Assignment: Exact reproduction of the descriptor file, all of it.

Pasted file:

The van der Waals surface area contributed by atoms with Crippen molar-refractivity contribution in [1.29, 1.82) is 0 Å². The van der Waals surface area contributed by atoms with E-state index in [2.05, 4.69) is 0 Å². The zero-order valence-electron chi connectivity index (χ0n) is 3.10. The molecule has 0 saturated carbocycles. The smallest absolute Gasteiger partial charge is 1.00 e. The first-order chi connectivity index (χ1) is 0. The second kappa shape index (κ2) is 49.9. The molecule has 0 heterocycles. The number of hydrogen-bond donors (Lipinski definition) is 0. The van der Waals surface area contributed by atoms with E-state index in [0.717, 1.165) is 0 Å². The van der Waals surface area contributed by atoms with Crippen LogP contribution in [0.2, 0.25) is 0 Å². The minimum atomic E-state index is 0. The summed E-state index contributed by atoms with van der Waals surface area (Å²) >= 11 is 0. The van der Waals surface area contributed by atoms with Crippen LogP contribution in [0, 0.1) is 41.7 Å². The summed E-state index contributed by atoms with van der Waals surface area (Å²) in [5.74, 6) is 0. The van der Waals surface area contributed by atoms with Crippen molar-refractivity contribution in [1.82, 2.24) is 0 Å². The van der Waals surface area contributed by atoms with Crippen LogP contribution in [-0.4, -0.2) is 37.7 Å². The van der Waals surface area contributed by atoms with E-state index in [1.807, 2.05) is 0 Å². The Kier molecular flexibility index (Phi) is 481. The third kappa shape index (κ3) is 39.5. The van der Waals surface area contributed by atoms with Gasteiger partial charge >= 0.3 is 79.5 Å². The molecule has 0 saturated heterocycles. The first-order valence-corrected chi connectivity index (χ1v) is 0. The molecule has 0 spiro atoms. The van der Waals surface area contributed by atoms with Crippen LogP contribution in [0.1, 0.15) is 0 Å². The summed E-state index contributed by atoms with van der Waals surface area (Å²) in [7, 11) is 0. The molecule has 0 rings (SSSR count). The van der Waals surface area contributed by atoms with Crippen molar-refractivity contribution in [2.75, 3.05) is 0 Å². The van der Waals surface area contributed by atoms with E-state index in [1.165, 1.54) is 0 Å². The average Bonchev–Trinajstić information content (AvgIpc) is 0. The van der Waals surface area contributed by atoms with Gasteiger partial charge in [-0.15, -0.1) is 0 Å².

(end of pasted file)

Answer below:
The van der Waals surface area contributed by atoms with Crippen molar-refractivity contribution in [1.29, 1.82) is 0 Å². The van der Waals surface area contributed by atoms with E-state index in [2.05, 4.69) is 0 Å². The zero-order valence-electron chi connectivity index (χ0n) is 3.10. The molecule has 0 saturated carbocycles. The smallest absolute Gasteiger partial charge is 1.00 e. The first-order chi connectivity index (χ1) is 0. The second kappa shape index (κ2) is 49.9. The molecule has 0 heterocycles. The number of hydrogen-bond donors (Lipinski definition) is 0. The van der Waals surface area contributed by atoms with E-state index in [0.717, 1.165) is 0 Å². The van der Waals surface area contributed by atoms with Crippen LogP contribution in [0.2, 0.25) is 0 Å². The minimum atomic E-state index is 0. The summed E-state index contributed by atoms with van der Waals surface area (Å²) >= 11 is 0. The van der Waals surface area contributed by atoms with Crippen LogP contribution in [0, 0.1) is 41.7 Å². The summed E-state index contributed by atoms with van der Waals surface area (Å²) in [5.74, 6) is 0. The van der Waals surface area contributed by atoms with Crippen molar-refractivity contribution in [1.82, 2.24) is 0 Å². The van der Waals surface area contributed by atoms with Crippen LogP contribution in [-0.4, -0.2) is 37.7 Å². The van der Waals surface area contributed by atoms with E-state index in [1.807, 2.05) is 0 Å². The Kier molecular flexibility index (Phi) is 481. The third kappa shape index (κ3) is 39.5. The van der Waals surface area contributed by atoms with Gasteiger partial charge >= 0.3 is 79.5 Å². The molecule has 0 saturated heterocycles. The first-order valence-corrected chi connectivity index (χ1v) is 0. The molecule has 0 spiro atoms. The van der Waals surface area contributed by atoms with Crippen LogP contribution in [0.1, 0.15) is 0 Å². The summed E-state index contributed by atoms with van der Waals surface area (Å²) in [7, 11) is 0. The molecule has 0 rings (SSSR count). The van der Waals surface area contributed by atoms with Crippen molar-refractivity contribution in [2.75, 3.05) is 0 Å². The van der Waals surface area contributed by atoms with E-state index in [1.165, 1.54) is 0 Å². The average Bonchev–Trinajstić information content (AvgIpc) is 0. The van der Waals surface area contributed by atoms with Gasteiger partial charge in [-0.15, -0.1) is 0 Å².